68 percent urban Indians don't practice preventive healthcare: Study
New Delhi : As many as 68 per cent of urban Indians do not practice preventive healthcare at an early stage, when they do not suffer from lifestyle disorders, a new study has found.
The first survey to understand wellness trends in India revealed that less than a third urban Indians take steps to proactively adopt preventive wellness.
The survey was conducted to bring out the trends and perceptions about 'wellness' amongst urban adults in three key markets - Mumbai, Delhi and Bengaluru.
A sample size of 896 urban and semi-urban people belonging to the age group of 20-55 years was interviewed to draw insights to understand the perception of wellness in India.
The survey conducted by drug company Himalaya and market research firm IMRB revealed that respondents from Mumbai perceived themselves to be healthier compared to the other two cities.
The survey also found that 61 per cent of people have acknowledged facing some health issue, with joint pains (27 per cent), low immunity (19 per cent) and obesity (12 per cent) being the top among it.
Out of this, females and elderly are more prone to having a higher incidence of any health issues.
The findings also state that people are now willing to make lifestyle shifts in order to achieve overall wellness.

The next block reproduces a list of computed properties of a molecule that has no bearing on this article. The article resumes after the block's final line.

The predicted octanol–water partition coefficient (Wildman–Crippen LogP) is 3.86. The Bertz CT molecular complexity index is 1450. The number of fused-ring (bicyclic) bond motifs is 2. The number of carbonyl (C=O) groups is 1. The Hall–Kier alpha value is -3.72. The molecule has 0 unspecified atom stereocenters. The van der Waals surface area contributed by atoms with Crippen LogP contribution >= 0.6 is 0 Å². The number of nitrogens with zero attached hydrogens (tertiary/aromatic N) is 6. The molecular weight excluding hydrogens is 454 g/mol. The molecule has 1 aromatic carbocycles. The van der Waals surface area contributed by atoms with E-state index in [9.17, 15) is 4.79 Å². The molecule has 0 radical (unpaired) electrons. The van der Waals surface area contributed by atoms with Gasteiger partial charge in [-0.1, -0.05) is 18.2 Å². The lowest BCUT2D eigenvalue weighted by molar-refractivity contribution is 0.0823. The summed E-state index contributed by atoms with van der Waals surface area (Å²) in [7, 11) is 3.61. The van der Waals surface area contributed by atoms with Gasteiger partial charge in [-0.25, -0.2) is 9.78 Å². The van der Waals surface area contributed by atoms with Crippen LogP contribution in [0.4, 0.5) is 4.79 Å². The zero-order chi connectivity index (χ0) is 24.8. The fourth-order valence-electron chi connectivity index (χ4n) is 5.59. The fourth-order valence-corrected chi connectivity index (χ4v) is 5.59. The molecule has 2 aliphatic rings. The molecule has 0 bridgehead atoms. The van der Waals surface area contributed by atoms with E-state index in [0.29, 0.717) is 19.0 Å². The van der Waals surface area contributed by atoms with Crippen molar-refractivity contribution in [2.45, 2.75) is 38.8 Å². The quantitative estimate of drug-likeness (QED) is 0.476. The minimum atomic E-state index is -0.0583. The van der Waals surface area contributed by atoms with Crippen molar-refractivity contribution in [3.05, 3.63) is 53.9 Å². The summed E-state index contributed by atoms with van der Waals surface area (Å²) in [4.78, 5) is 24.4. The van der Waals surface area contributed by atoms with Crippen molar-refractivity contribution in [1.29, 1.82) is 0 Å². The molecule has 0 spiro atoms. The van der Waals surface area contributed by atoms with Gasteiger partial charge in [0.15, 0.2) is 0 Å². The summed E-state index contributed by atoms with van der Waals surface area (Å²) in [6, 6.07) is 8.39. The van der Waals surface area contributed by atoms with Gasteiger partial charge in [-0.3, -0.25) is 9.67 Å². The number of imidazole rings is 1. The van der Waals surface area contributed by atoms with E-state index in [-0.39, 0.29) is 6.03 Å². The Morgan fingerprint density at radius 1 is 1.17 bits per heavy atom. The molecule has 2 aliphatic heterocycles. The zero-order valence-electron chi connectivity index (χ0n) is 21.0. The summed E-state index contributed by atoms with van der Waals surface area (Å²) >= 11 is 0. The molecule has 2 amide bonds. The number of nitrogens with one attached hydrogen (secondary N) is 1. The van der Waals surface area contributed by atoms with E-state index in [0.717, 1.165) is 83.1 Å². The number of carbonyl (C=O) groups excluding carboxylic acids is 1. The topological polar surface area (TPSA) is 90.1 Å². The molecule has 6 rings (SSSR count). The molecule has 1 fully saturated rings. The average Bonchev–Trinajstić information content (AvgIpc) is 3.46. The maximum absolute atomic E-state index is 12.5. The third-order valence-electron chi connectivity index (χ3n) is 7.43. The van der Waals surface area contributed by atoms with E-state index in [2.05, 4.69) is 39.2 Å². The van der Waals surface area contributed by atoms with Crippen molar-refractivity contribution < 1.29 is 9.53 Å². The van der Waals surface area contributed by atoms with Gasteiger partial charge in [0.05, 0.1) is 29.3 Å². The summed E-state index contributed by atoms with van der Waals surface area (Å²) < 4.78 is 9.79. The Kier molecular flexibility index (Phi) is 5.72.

People recognised that preventive wellness is necessary to ensure a healthy tomorrow and this increase in awareness reflects the need for change in everyone's hectic routines, researchers said.
Moreover, 49 per cent of the people considered supplements and Ayurveda products as effective preventive wellness measures.
"This survey is a step towards understanding people's perceptions and beliefs towards wellness," said Dr Mohamed Rafiq, Principal Scientist at Research and Development Centre, The Himalaya Drug Company.
"It reveals that while people have a high appreciation for preventive healthcare, they seldom practice necessary steps required to achieve overall wellness," Rafiq said.
As many 62 per cent of respondents believed that work-life balance is the key to achieve a healthy life and 67 per cent of the respondents attribute wellness to maintaining a balanced diet.
According to 80 per cent of respondents, improper diet was the main reason for their health issues.